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‘To Be Labeled’
Extended Interview: Renegade biker CJ Anderson

“Fuck that [outlaw biker] life. Be a Gypsy.”

CJ Anderson is much more like the real bikers I have known than those portrayed in films and documentaries. The exception is that he is a skilled fighter and actual pro boxer. I have trained one boxer who was patched into a motorcycle club because of his fighting skill and he informed me that none of the hundred odd bikers he knew could fight a lick, that he was literally able to take them all on one after the other and toy or KO them at his leisure but that most even declined to train or test themselves with this much smaller man.

The fact is that the bikers I have known cared about their family first and had ambivalent feelings about the clubs that they either belonged to, prospected for or were associated with.

One of my friends was a karate instructor who was asked to be a combat instructor for the pagans, he found out a polite way to decline so as not to ruin his brother’s drug-dealing trade with the Pagans. It was his opinion that teaching karate to these criminals would be a dishonorable act.

The fascinating thing about Outlaw Motorcycle clubs and the regular MCs, which they often recruit prospects from and which are usually packed with cops, is that they do keep alive the notion of tribal, collective honor and that such honor is, in part, built on individual honor derived from deeds, such as picking a fight with a known badass.

JC is admittedly not the brightest guy in the world and charmingly operates under no visible pretensions, despite his individual tribal displays. Take a close look at his bike for clues.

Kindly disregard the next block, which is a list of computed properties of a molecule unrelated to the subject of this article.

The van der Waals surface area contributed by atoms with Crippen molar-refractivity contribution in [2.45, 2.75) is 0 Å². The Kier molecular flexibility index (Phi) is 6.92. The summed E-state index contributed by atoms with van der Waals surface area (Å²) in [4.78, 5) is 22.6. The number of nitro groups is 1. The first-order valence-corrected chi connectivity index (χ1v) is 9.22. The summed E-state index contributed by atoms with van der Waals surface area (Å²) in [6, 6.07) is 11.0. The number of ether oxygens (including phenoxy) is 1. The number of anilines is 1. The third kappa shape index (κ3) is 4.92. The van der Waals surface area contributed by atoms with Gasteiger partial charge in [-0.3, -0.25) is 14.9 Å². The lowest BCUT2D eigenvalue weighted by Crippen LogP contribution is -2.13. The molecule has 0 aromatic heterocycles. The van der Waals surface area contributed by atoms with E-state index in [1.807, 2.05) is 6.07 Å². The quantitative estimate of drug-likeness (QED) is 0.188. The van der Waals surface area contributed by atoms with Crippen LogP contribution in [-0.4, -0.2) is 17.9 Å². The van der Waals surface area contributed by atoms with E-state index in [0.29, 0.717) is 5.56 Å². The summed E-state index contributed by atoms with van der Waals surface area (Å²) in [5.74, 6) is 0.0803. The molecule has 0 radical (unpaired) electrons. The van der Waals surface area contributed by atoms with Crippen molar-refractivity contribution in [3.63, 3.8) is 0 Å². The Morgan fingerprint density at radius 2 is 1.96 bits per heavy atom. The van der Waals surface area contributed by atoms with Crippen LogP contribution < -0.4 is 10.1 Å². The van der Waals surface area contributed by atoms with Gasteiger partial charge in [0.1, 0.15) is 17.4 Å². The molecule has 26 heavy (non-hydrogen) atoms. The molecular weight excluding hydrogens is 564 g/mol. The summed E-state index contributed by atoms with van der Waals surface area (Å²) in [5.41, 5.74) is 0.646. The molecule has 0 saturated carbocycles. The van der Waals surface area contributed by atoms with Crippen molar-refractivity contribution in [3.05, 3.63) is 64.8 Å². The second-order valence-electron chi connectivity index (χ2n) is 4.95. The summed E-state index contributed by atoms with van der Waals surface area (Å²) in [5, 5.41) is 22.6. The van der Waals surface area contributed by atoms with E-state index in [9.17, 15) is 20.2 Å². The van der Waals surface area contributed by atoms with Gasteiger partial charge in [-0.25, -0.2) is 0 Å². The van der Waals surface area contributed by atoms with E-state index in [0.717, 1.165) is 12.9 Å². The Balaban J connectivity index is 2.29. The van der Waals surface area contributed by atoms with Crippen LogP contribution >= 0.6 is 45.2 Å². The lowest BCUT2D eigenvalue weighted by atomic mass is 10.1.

As far as brawling goes, as seen in three of the videos below, note how easily the overweight and out of shape former boxer levels the much younger Hells Angel with one punch. As boxers usually do in street situations, CJ does not jab, but lays in a clean power punch as tough guys are so easy to hit, especially the one who has to grab you first before he hits you. Note CJ’s cagey reticence and how he rocks his weight back in conversation so he has it to shift forward. Also note that by not jabbing but throwing the right first, his left hand is clear to deal with a knife in case that is in order.

After looking at how easily old CJ drops the heavyweight Hells Angel in the bar, note how tough his opponent is in his filmed fight, eating about a hundred such punches and not going down. The shock delivered by a wrapped and gloved hand is more likely to KO than that of a bare fist. CJ had a real nice blind jab to body hook and was able to double up on hooks by springing off the balls of his feet with each follow on hook, which was done by other stocky fighters of the previous era like Frazier.

The Definition of A Real Biker (The CJ Nordstrom Story)

Being a Bad Man in a Worse World

Fighting Smart: Boxing, Agonistics & Survival

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